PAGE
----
Satellite psychologists see clients in their satellite locations.

CCS also offers telehealth appointments by phone or video.

How much does it cost?

You have free access to all our services at CCS if you are an undergraduate or graduate student at the University of Alberta.

Who will know that I am accessing therapy?

Therapy is confidential. We do not share information with the rest of the university or people you know. For example, if a relative or professor contacts our office about you, we cannot and will not share any information including whether or not you are accessing our services. If you want information to be shared with someone, you must provide written consent. 

There are a few circumstances in which professionals may have to break confidentiality for legal or ethical reasons. These situations include:

  • If you are at imminent risk of harming yourself or others
  • You disclose knowledge of ongoing abuse or neglect of a child or dependent adult
  • Your file is subpoenaed or testimony is required by a court of law
  • You suffer a work or school related injury (physical or psychological) that legally must be reported to the Workers’ Compensation Board

What if I need medication?

If you live with certain conditions including severe anxiety or depression, you may benefit from taking medication. Oftentimes medication combined with therapy can be very effective. If you are interested in medication, you can talk to a physician or request a referral to a psychiatrist. It can also be helpful to see a doctor to ensure your symptoms are not caused by a physical condition. There can be physical causes (eg. hypothyroidism or anemia) for changes in mood, energy, concentration that may require medical treatment rather than therapy.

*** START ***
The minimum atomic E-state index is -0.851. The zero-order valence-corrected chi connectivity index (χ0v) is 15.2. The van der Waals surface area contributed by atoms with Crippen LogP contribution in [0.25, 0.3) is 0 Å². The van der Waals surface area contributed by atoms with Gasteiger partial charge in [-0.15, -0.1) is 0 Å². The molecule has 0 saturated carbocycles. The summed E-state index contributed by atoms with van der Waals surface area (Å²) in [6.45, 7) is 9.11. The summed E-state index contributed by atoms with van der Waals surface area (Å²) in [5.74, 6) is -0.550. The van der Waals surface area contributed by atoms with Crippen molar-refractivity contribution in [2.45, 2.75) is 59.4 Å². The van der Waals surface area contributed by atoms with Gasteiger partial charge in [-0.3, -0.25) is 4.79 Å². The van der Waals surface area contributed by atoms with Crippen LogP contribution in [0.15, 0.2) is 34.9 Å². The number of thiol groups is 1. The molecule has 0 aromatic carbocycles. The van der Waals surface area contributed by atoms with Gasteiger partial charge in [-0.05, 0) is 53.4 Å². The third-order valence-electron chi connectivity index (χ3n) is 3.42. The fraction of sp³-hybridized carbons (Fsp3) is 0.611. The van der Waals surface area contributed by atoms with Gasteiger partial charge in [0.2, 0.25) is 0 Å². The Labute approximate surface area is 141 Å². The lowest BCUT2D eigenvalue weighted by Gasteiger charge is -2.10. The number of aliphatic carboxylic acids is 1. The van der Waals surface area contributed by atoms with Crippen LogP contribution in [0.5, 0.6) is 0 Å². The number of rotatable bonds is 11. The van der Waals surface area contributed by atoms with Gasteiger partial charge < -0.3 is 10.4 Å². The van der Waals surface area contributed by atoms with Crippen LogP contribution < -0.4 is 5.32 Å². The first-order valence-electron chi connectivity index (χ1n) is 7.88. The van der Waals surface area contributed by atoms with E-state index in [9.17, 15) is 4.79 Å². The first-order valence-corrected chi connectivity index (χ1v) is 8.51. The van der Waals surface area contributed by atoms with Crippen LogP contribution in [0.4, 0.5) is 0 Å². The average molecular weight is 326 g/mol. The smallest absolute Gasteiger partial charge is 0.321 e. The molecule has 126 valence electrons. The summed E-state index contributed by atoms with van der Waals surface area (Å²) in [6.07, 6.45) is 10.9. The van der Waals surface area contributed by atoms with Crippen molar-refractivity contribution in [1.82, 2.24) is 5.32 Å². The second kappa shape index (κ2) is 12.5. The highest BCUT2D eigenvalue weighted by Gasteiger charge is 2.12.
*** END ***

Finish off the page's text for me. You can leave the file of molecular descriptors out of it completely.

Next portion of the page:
What are the differences between a counsellor, psychologist, clinical social worker, and psychiatrist?


The term "counsellor" is unregulated in Alberta and so anyone who provides counselling can use this title, regardless of training. Mental health treatment providers can be psychologists, psychiatrists, social workers, psychiatric nurses, or have other professional designations, so ask your provider about their credentials!


“A practicing psychologist is trained to assess and diagnose problems in thinking, feeling and behaviour as well to help people overcome or manage these problems. A psychologist is uniquely trained to use psychological tests to help with assessment and diagnosis. Psychologists help people to overcome or manage their problems using a variety of treatments or psychotherapies,” ( Canadian Psychological Association, 2023). Psychologists in Alberta require a master’s degree and/or a doctoral degree. Only individuals registered with the College of Alberta Psychologists (CAP) may use the title "psychologist."


Psychiatrists are medical doctors who specialize in mental health. They provide assessment, diagnosis and treatment of mental disorders. They have the ability to prescribe medication and their treatment approaches tend to be more biologically based. Psychiatrists can also provide therapy. 

Clinical Social Workers

“Clinical social work is a specialty practice area of social work which focuses on the assessment, diagnosis, treatment, and prevention of mental illness, emotional, and other behavioral disturbances." (National Association of Social Workers, 2004). Clinical social workers in Alberta require a master’s degree and/or doctoral degree. Only individuals registered with the Alberta College of Social Workers may use the title “social worker.”